The battery can then “discharge” itself, releasing pure CO2. At that point, it can be bottled up and sold.
It’s a great system. Plus, this process can pull CO2 from the air under normal conditions and even very low concentrations. It doesn’t require high pressure or high heat like other carbon capture technology.
The benefits are twofold…
As we know, there’s a big push right now to reduce our carbon footprint. This research shows how entrepreneurs can do that and profit from this push. They can simply sell the captured CO2.
We may be asking – Who would buy carbon dioxide? And the answer is that there is a big industry demand for it.
The entire soda industry requires CO2 to carbonate its drinks. Globally, carbonated beverages will be a $413 billion market by 2023. And that market runs on CO2.
Agriculture is another great example. A business growing plants in greenhouses at scale needs to funnel CO2 in to feed the plants. This is a $120 billion market.
And right now, these industries are burning fossil fuels to generate the CO2 they need. Obviously, that’s not cheap. And it prevents that energy from being used for other purposes.
That’s where the opportunity is. If these industries can buy bottled-up CO2, they will no longer need to burn fossil fuels.
My longtime readers know I believe technology can be a force for societal good and wealth creation. This research from MIT is a great example of that… This is a business just waiting to be commercialized… and it’s great for the environment.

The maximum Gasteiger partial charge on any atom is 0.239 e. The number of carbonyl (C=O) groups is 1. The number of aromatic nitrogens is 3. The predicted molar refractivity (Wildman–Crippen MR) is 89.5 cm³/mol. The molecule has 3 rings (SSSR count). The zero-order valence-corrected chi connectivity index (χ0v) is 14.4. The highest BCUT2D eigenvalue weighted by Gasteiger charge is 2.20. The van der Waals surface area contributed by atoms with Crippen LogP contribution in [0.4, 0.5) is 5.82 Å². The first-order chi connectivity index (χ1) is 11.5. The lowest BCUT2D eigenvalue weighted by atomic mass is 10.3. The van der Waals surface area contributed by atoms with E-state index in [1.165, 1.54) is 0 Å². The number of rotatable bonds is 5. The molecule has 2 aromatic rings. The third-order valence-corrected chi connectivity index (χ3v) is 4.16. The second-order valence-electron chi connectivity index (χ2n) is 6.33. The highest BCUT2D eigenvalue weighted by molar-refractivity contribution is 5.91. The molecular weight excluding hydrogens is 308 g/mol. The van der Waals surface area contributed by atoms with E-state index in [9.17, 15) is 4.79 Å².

A breakthrough in brain-to-brain communication…
Have you ever wanted to “speak” to a friend or colleague with just your mind? Telepathy has been the stuff of science fiction for years. But it may be entering the realm of science reality.
Researchers out of the University of Washington (UW) just demonstrated incredible developments in brain-to-brain communications. They created a system called BrainNet. And it’s completely noninvasive.
The system uses electroencephalography (EEG) to record brain signals. And it uses transcranial magnetic stimulation (TMS) to deliver information directly to the brain.
We don’t need to worry too much about the technical terms. Here’s the important thing to know: The experiment demonstrated that participants could “communicate” strictly by transmitting brainwaves.
The experiments conducted at UW illustrate how this works…
Each experiment consisted of three people. The first two were hooked up to EEGs to record their brain signals. They were the senders. The receiver was in a separate room, connected to the TMS.
The senders were given a Tetris-like block that needed to be rotated a certain way to solve the puzzle. Their job was simply to think about how to rotate the block.
A Classic Tetris Puzzle
From the other room, the receiver was not given any background information. That person couldn’t see the puzzle.
The only thing the receiver got was the brain signals from the two senders. Then he or she had to figure out how to rotate the block based on those signals.
Amazingly, these experiments demonstrated over 81% accuracy. That is to say, the receiver made the right decision more than 80% of the time, just by interpreting the brain signals received.
This is remarkable. And let’s consider the long-term consequences…
It could become possible to noninvasively link hundreds, maybe thousands, of people in this way. People could collaborate with each other to solve a problem… just with thought. No emails, meetings, or phone calls necessary. Call it a “hive mind” if you like. The implications are staggering.
Clearly, this would be a powerful new form of communication, problem-solving, and crowdsourcing…
Editor, The Bleeding Edge